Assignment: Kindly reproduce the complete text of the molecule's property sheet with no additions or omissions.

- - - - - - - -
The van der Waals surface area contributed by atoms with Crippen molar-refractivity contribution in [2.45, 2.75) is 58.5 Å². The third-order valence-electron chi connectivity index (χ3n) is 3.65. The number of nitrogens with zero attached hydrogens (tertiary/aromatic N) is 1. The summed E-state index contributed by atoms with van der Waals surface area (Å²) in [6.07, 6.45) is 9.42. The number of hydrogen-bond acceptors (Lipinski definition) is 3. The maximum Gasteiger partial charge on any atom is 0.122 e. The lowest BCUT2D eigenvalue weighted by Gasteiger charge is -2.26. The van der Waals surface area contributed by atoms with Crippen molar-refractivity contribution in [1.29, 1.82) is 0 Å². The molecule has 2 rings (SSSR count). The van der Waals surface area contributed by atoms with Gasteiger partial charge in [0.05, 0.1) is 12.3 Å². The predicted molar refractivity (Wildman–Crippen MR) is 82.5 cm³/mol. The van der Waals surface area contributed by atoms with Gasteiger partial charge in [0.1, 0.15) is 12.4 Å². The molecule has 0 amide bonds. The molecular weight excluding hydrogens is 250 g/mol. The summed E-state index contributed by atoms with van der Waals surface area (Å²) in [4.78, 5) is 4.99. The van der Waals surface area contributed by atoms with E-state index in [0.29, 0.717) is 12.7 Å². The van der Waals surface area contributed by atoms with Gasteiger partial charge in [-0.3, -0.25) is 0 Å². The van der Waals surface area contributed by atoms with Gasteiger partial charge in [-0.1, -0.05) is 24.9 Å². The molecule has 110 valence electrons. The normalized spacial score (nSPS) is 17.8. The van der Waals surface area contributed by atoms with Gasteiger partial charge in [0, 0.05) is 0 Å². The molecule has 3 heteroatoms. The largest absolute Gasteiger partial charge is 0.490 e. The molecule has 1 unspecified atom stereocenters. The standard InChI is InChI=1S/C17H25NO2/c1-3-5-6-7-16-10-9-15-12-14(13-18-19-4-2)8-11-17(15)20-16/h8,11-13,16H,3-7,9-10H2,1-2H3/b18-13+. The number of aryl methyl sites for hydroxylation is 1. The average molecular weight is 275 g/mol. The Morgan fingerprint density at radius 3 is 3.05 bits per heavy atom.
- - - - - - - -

The van der Waals surface area contributed by atoms with Crippen molar-refractivity contribution in [2.45, 2.75) is 58.5 Å². The third-order valence-electron chi connectivity index (χ3n) is 3.65. The number of nitrogens with zero attached hydrogens (tertiary/aromatic N) is 1. The summed E-state index contributed by atoms with van der Waals surface area (Å²) in [6.07, 6.45) is 9.42. The number of hydrogen-bond acceptors (Lipinski definition) is 3. The maximum Gasteiger partial charge on any atom is 0.122 e. The lowest BCUT2D eigenvalue weighted by Gasteiger charge is -2.26. The van der Waals surface area contributed by atoms with Crippen molar-refractivity contribution in [1.29, 1.82) is 0 Å². The molecule has 2 rings (SSSR count). The van der Waals surface area contributed by atoms with Gasteiger partial charge in [0.05, 0.1) is 12.3 Å². The predicted molar refractivity (Wildman–Crippen MR) is 82.5 cm³/mol. The van der Waals surface area contributed by atoms with Gasteiger partial charge in [0.1, 0.15) is 12.4 Å². The molecule has 0 amide bonds. The molecular weight excluding hydrogens is 250 g/mol. The summed E-state index contributed by atoms with van der Waals surface area (Å²) in [4.78, 5) is 4.99. The van der Waals surface area contributed by atoms with E-state index in [0.29, 0.717) is 12.7 Å². The van der Waals surface area contributed by atoms with Gasteiger partial charge in [-0.3, -0.25) is 0 Å². The van der Waals surface area contributed by atoms with Gasteiger partial charge in [-0.1, -0.05) is 24.9 Å². The molecule has 110 valence electrons. The normalized spacial score (nSPS) is 17.8. The van der Waals surface area contributed by atoms with Gasteiger partial charge in [0, 0.05) is 0 Å². The molecule has 3 heteroatoms. The largest absolute Gasteiger partial charge is 0.490 e. The molecule has 1 unspecified atom stereocenters. The standard InChI is InChI=1S/C17H25NO2/c1-3-5-6-7-16-10-9-15-12-14(13-18-19-4-2)8-11-17(15)20-16/h8,11-13,16H,3-7,9-10H2,1-2H3/b18-13+. The number of aryl methyl sites for hydroxylation is 1. The average molecular weight is 275 g/mol. The Morgan fingerprint density at radius 3 is 3.05 bits per heavy atom.